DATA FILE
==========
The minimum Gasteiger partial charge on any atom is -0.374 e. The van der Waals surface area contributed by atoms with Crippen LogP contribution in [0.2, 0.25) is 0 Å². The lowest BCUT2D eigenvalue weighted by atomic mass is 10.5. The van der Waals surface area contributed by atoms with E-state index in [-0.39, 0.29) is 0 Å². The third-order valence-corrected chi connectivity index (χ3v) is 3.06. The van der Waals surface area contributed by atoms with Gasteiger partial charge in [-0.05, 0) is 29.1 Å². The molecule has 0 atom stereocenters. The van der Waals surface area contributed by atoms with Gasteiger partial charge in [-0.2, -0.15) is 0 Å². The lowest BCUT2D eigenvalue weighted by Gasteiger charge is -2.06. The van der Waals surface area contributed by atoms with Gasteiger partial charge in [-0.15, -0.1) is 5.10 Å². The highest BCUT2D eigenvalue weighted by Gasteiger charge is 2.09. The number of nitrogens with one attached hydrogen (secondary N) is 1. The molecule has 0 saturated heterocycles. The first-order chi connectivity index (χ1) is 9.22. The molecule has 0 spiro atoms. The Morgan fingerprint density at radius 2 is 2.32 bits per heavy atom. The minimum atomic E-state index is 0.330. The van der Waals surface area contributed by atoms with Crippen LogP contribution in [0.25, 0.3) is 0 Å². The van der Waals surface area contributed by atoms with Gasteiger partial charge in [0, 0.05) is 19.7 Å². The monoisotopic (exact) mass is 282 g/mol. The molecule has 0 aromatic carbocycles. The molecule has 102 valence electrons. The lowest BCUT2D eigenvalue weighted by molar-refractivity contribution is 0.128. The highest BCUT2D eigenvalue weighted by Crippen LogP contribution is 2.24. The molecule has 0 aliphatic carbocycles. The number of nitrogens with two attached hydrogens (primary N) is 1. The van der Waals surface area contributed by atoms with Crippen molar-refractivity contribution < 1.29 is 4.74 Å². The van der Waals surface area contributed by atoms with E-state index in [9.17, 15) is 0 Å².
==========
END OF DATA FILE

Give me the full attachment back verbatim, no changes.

The minimum Gasteiger partial charge on any atom is -0.374 e. The van der Waals surface area contributed by atoms with Crippen LogP contribution in [0.2, 0.25) is 0 Å². The lowest BCUT2D eigenvalue weighted by atomic mass is 10.5. The van der Waals surface area contributed by atoms with E-state index in [-0.39, 0.29) is 0 Å². The third-order valence-corrected chi connectivity index (χ3v) is 3.06. The van der Waals surface area contributed by atoms with Gasteiger partial charge in [-0.05, 0) is 29.1 Å². The molecule has 0 atom stereocenters. The van der Waals surface area contributed by atoms with Gasteiger partial charge in [-0.2, -0.15) is 0 Å². The lowest BCUT2D eigenvalue weighted by Gasteiger charge is -2.06. The van der Waals surface area contributed by atoms with Gasteiger partial charge in [-0.15, -0.1) is 5.10 Å². The highest BCUT2D eigenvalue weighted by Gasteiger charge is 2.09. The number of nitrogens with one attached hydrogen (secondary N) is 1. The molecule has 0 saturated heterocycles. The first-order chi connectivity index (χ1) is 9.22. The molecule has 0 spiro atoms. The Morgan fingerprint density at radius 2 is 2.32 bits per heavy atom. The minimum atomic E-state index is 0.330. The van der Waals surface area contributed by atoms with Crippen LogP contribution in [0.25, 0.3) is 0 Å². The van der Waals surface area contributed by atoms with Gasteiger partial charge in [0, 0.05) is 19.7 Å². The monoisotopic (exact) mass is 282 g/mol. The molecule has 0 aromatic carbocycles. The molecule has 102 valence electrons. The lowest BCUT2D eigenvalue weighted by molar-refractivity contribution is 0.128. The highest BCUT2D eigenvalue weighted by Crippen LogP contribution is 2.24. The molecule has 0 aliphatic carbocycles. The number of nitrogens with two attached hydrogens (primary N) is 1. The van der Waals surface area contributed by atoms with Crippen molar-refractivity contribution < 1.29 is 4.74 Å². The van der Waals surface area contributed by atoms with E-state index in [9.17, 15) is 0 Å².